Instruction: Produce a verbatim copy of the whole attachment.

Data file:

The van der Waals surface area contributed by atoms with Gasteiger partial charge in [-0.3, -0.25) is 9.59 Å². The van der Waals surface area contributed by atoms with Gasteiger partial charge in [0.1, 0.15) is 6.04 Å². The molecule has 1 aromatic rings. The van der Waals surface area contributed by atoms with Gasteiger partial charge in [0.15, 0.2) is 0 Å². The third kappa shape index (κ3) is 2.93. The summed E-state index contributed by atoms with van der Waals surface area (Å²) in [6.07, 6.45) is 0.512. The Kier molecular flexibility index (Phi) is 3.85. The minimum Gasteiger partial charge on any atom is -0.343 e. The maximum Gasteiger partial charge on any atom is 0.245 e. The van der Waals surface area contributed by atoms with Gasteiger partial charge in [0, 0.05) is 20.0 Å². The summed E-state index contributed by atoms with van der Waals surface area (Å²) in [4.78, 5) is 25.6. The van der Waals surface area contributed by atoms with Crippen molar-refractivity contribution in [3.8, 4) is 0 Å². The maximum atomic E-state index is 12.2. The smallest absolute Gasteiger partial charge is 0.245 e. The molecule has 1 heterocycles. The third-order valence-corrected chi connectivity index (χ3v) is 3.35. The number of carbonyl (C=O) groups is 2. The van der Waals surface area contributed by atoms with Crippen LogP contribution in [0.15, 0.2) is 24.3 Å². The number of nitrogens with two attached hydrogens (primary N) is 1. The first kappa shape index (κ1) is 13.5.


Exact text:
The van der Waals surface area contributed by atoms with Gasteiger partial charge in [-0.3, -0.25) is 9.59 Å². The van der Waals surface area contributed by atoms with Gasteiger partial charge in [0.1, 0.15) is 6.04 Å². The molecule has 1 aromatic rings. The van der Waals surface area contributed by atoms with Gasteiger partial charge in [0.15, 0.2) is 0 Å². The third kappa shape index (κ3) is 2.93. The summed E-state index contributed by atoms with van der Waals surface area (Å²) in [6.07, 6.45) is 0.512. The Kier molecular flexibility index (Phi) is 3.85. The minimum Gasteiger partial charge on any atom is -0.343 e. The maximum Gasteiger partial charge on any atom is 0.245 e. The van der Waals surface area contributed by atoms with Gasteiger partial charge in [0, 0.05) is 20.0 Å². The summed E-state index contributed by atoms with van der Waals surface area (Å²) in [4.78, 5) is 25.6. The van der Waals surface area contributed by atoms with Crippen molar-refractivity contribution in [3.8, 4) is 0 Å². The maximum atomic E-state index is 12.2. The smallest absolute Gasteiger partial charge is 0.245 e. The molecule has 1 heterocycles. The third-order valence-corrected chi connectivity index (χ3v) is 3.35. The number of carbonyl (C=O) groups is 2. The van der Waals surface area contributed by atoms with Crippen LogP contribution in [0.15, 0.2) is 24.3 Å². The number of nitrogens with two attached hydrogens (primary N) is 1. The first kappa shape index (κ1) is 13.5.